According to one embodiment, if arbiter 350 shifts from either HIO 420 or NPG 430 to a higher priority agent before completion of service, arbiter 350 returns to its previous state after servicing the higher priority agent if slice timer 315 had not expired. In such a case slice timer is reset upon re-entering the state. However, in another embodiment, upon re-entry into one of the equivalent states, slice timer 315 continues to count from the time it had accrued upon shifting to the higher priority agent.
An additional advantage of the time slice technique is that by not interrupting normal priority graphics requests to service host and system I/O requests, the grouping of transactions that are naturally localized in a certain range of memory address space is permitted. For instance, whenever back to back transactions access the same page of main memory 113 (i.e., page hit), the access time is reduced, and may be minimized. On the other hand, whenever back to back transactions access different page of main memory 113 (i.e., a page miss), the access time is maximized since each transaction requires additional time to precharge a different page before the data access is made. Consequently, the timeslice technique increases the likelihood of a page hit because requests from the host and system I/O group, as well as those from the normal priority graphics group, tend to be localized in the same pages of main memory 113.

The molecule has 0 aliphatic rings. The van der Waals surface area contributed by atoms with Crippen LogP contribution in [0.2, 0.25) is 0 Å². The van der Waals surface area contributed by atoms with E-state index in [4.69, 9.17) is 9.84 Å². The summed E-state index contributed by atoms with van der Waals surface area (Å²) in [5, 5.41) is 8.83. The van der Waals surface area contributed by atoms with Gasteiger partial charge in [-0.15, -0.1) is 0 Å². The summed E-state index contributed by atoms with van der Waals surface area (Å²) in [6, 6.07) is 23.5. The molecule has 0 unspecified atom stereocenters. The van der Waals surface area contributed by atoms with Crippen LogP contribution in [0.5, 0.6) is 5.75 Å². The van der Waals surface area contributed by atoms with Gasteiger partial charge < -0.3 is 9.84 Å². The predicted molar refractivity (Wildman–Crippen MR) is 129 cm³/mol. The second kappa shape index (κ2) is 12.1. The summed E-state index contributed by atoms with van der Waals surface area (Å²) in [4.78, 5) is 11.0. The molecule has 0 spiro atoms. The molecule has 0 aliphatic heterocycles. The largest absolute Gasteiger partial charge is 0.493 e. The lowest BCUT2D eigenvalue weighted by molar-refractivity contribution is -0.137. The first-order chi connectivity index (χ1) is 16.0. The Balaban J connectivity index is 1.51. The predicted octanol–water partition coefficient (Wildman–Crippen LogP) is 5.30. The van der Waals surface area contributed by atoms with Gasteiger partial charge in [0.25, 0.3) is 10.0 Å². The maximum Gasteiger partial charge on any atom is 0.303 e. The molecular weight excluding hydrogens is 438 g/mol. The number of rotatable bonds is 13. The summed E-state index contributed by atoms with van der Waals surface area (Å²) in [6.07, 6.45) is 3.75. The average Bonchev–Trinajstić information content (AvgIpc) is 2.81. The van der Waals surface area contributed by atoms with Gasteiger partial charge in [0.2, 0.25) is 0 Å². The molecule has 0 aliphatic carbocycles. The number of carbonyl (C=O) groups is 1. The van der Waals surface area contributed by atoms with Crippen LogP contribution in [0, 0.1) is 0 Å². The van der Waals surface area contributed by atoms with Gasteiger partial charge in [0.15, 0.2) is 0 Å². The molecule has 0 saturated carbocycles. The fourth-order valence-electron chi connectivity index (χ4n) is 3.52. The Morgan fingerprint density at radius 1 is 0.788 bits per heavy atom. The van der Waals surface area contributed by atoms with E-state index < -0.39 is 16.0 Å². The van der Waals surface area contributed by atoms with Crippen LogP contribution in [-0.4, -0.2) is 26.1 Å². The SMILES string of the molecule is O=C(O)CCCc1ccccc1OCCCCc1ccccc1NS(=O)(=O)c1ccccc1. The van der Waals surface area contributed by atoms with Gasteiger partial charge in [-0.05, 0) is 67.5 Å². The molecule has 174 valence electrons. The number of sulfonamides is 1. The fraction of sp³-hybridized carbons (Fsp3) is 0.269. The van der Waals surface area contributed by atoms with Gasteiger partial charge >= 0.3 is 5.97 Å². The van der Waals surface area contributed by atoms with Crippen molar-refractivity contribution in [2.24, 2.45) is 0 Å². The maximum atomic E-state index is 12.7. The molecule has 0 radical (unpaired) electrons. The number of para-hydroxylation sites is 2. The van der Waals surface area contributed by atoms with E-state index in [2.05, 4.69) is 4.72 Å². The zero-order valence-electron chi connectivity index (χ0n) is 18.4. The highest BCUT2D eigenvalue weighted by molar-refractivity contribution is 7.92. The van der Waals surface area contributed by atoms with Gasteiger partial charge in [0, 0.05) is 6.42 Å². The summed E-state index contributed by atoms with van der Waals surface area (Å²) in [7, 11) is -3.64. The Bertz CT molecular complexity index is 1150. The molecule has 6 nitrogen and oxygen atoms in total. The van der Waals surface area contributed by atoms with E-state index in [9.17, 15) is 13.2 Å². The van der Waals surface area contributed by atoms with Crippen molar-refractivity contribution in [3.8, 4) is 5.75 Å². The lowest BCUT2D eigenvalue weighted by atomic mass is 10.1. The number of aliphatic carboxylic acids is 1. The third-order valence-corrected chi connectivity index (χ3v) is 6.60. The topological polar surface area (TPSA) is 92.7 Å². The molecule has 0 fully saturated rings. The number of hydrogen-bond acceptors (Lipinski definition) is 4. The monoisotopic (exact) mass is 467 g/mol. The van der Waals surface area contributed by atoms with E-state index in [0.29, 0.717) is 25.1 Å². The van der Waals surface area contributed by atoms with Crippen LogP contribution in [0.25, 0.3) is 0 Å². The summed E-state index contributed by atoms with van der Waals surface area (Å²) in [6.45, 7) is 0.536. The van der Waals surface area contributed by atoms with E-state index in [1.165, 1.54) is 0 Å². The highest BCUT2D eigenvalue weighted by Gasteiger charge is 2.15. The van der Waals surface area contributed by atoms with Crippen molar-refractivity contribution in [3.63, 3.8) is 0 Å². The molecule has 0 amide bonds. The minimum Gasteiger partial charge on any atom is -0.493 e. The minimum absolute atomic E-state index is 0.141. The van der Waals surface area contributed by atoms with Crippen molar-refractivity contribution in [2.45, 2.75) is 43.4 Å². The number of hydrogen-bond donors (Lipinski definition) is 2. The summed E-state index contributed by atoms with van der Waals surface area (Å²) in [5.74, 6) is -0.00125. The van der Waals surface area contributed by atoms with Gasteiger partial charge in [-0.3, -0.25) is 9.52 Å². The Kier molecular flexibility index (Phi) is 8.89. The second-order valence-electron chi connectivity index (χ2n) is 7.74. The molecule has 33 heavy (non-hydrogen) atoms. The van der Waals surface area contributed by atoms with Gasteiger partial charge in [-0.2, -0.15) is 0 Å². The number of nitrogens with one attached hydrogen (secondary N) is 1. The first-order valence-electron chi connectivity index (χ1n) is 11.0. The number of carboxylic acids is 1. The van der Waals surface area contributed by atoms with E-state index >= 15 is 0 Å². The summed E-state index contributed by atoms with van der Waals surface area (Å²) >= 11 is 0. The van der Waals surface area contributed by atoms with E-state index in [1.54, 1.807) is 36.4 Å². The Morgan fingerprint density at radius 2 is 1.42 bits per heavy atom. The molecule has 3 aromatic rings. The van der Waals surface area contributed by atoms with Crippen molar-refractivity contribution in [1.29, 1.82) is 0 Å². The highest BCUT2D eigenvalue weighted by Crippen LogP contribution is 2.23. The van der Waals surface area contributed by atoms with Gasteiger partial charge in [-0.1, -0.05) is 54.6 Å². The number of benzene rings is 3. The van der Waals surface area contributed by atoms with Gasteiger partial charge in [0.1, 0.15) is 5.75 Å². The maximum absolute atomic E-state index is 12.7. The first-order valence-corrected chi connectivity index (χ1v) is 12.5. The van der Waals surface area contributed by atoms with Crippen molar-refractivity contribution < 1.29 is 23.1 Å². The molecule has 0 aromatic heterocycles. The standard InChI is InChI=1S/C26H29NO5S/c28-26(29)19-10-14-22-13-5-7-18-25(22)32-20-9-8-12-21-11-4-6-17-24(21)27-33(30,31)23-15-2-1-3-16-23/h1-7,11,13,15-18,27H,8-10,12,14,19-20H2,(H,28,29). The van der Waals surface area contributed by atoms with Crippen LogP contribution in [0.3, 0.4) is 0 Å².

C. Conditional Grace Grant